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Serum fibroblast growth factor 19 and endogenous islet beta cell function in type 2 diabetic patients



Fibroblast growth factor 19 (FGF19) takes part in maintaining the balance of glycolipids and may be involved in regulating the secretory activity of islet beta cells in patients with type 2 diabetes. This study aimed to evaluate the relationship between the levels of serum FGF19 and endogenous islet beta cell function in type 2 diabetic patients.


Samples were obtained from 271 subjects: 85 drug-naïve type 2 diabetes participants exclusively on lifestyle intervention (N-DM group), 122 type 2 diabetes subjects previously used medications (DM group) and 64 normal controls (NC group). Serum FGF19 concentrations were measured by ELISA. The insulin sensitivity (MI), insulin secretion (AUCins/AUCglu) and insulin secretion-sensitivity index-2 (ISSI-2) were also measured in the N-DM and DM.


Serum FGF19 levels decreased, in order, from the NC group [median (interquartile range), 245.03 (126.23–317.43) pg/mL] to the N-DM group [170.05 (89.01–244.70) pg/mL] and, finally, to the DM group [142.25 (55.55–187.58) pg/mL] (p for trend < 0.05). Among subjects in the DM group, there was a positive trend in the serum FGF19 concentration; plasma insulin levels at 60 min, 120 min (INS60, INS120, respectively); and area under the insulin curve (AUCins) at two points (r = 0.214, p = 0.025; r = 0.189, p = 0.048; r = 0.188, p = 0.049). However, the differences were no longer observed among the N-DM subjects. Simultaneously, the ISSI-2 was closely related to the serum FGF19 levels (r = 0.297, p = 0.002) among DM subjects. Furthermore, after adjusting for age, sex, duration, therapy and other clinical factors via multiple logistic regression analysis, ISSI-2 was a key independent factor in the levels of FGF19 (β = 0.281, t = 2.557, p = 0.013).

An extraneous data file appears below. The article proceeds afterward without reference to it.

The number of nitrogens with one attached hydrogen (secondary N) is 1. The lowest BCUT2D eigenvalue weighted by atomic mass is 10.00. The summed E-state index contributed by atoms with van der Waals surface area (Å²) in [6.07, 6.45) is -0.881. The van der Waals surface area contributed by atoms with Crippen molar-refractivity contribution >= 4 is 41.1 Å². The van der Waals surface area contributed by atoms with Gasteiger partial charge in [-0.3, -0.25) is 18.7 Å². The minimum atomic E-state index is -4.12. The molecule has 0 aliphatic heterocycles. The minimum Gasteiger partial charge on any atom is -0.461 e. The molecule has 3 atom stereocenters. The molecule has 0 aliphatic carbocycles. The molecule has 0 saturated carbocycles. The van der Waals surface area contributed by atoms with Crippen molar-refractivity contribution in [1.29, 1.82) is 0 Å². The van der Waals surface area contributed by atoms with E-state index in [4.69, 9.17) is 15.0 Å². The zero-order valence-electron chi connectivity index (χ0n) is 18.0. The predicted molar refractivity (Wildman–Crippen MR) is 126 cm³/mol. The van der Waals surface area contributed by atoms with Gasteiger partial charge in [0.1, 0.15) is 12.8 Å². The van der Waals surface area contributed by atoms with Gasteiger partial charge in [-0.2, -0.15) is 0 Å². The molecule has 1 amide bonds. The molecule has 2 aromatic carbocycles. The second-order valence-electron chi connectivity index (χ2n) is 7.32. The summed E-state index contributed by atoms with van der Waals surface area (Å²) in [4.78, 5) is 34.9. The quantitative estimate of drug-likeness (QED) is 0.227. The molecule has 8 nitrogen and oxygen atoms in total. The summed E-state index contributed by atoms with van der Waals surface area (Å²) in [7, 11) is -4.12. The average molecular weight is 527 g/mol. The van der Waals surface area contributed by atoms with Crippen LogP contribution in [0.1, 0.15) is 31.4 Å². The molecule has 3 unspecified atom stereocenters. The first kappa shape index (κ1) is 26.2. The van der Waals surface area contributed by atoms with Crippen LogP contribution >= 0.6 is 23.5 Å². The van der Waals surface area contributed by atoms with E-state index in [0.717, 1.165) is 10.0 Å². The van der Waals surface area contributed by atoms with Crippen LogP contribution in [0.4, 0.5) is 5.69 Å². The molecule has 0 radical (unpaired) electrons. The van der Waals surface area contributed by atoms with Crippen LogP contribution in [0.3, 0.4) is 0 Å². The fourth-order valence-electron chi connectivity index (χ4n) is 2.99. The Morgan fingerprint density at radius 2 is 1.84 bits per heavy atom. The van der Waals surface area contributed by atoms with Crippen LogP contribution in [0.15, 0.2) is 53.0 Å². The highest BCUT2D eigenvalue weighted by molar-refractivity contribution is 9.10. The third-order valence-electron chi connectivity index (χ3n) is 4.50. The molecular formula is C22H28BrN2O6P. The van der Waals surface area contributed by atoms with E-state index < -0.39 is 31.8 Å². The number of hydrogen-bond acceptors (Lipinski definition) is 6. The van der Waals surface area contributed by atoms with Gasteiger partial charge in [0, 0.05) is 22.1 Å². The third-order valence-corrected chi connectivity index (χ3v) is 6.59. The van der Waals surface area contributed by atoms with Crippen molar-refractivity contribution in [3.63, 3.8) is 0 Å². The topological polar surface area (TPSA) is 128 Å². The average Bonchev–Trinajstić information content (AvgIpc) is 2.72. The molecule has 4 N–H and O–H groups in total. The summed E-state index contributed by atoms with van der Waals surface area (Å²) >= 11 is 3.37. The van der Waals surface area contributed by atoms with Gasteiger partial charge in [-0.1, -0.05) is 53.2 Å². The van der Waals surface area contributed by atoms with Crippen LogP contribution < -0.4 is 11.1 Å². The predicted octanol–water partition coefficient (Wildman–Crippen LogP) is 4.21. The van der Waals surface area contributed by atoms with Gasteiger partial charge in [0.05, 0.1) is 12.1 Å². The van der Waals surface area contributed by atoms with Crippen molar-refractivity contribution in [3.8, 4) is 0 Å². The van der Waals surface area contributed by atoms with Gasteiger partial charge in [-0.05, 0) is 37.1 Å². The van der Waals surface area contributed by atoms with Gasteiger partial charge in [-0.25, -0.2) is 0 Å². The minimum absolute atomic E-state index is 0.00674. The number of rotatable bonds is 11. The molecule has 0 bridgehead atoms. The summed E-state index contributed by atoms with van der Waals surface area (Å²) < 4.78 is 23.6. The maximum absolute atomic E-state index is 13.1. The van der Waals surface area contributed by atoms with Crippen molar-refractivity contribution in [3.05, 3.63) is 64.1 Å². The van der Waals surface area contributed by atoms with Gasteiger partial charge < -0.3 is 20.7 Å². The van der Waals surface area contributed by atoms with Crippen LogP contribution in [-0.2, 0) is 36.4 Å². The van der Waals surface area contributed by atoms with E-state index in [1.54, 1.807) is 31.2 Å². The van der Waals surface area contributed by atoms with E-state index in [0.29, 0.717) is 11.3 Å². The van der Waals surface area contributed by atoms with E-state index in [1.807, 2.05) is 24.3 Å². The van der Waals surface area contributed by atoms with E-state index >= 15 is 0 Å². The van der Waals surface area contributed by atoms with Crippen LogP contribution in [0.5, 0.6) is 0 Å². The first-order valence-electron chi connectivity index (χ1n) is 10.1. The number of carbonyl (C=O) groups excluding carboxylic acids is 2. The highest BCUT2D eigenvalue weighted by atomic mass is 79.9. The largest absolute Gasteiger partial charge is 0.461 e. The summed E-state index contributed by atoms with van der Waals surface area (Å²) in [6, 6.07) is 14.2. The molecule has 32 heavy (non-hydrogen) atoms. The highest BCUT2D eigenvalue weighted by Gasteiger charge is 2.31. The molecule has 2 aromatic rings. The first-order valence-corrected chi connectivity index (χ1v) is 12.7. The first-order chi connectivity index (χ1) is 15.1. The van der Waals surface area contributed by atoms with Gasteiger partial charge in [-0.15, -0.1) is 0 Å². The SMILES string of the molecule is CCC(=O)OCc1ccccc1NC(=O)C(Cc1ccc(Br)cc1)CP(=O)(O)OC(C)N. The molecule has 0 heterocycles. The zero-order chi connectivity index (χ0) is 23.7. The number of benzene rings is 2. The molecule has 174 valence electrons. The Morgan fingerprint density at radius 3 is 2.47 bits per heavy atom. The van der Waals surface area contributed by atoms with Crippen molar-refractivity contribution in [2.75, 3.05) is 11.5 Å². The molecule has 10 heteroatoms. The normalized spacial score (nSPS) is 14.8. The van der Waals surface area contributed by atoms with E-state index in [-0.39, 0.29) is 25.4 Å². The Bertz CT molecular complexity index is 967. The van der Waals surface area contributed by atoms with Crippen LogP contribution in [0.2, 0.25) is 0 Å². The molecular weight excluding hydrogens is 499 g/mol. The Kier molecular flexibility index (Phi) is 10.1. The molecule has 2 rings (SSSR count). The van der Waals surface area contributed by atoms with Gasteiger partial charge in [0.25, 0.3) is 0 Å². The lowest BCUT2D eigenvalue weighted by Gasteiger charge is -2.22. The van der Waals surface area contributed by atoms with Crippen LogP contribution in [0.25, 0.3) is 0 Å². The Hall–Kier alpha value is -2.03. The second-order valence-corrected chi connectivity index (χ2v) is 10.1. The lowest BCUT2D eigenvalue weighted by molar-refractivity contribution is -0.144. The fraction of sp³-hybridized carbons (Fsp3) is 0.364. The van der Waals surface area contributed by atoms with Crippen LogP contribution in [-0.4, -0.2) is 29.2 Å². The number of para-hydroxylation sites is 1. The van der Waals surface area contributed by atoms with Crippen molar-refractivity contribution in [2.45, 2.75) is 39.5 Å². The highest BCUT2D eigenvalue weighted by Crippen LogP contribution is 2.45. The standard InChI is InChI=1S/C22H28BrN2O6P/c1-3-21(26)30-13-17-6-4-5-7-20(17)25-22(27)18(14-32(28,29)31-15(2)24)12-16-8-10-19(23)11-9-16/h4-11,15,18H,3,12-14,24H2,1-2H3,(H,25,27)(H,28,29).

The serum FGF19 level has a close relation with endogenous beta cell function among DM subjects, as assessed by the ISSI-2. As ISSI-2 is higher in N-DM group, FGF19 may be a main protector in dysfunction of beta cell.


Type 2 diabetes (T2D) affects up to 10% of the global adult population, causing a decline in human health. Insulin resistance and an islet beta cell defect are the main pathogenic mechanisms of diabetes and have severe complications, including microangiopathy and cardiovascular disease.

Fibroblast growth factor 19 (FGF19), a hormone expressed by ileal enterocytes, is a member of the FGF family involved in regulating lipid and nutrient metabolism [1,2,3,4,5]. The main physiological function of FGF19 is bile acid (BA) metabolism [6]. FGF19 (the mouse orthologue of which is called FGF15) binds to FGF receptor 4 (FGFR4) and generates physiological effects via the FGFR4-β-Klotho complex [7].

FGF19 has been widely discussed and has potential as a therapeutic target for metabolic disorders, including diabetes. In rodent model studies, FGF19 is able to decrease weight and improve metabolic disorders and insulin resistance [8,9,10,11]. In addition, FGF19 restores metabolic function in hormonal remodelling following bariatric surgery [12,13,14]. Clinical studies have observed that the insulin-independent beneficial effects of FGF19 in glucose metabolism can be explained by glucose effectiveness (GE) [15]. However, the aetiology of endogenous islet beta cell function is not fully understood, and not only insulin-independent but also insulin-dependent mechanisms may contribute to islet beta cell dysfunction. Glucose homeostasis is regulated through the BA-G-protein-coupled receptor 5 (TGR5)/FXR axis via incretin hormone: glucagon-like peptide 1 (GLP-1), which eventually stimulates the expression of FXR [16]. GLP-1 can regulate insulin secretion and glucose homeostasis by mimicking insulin action [17, 18]. However, the regulatory role of FGF19 in endogenous beta cell function among type 2 diabetic patients of different therapies remains insufficiently understood.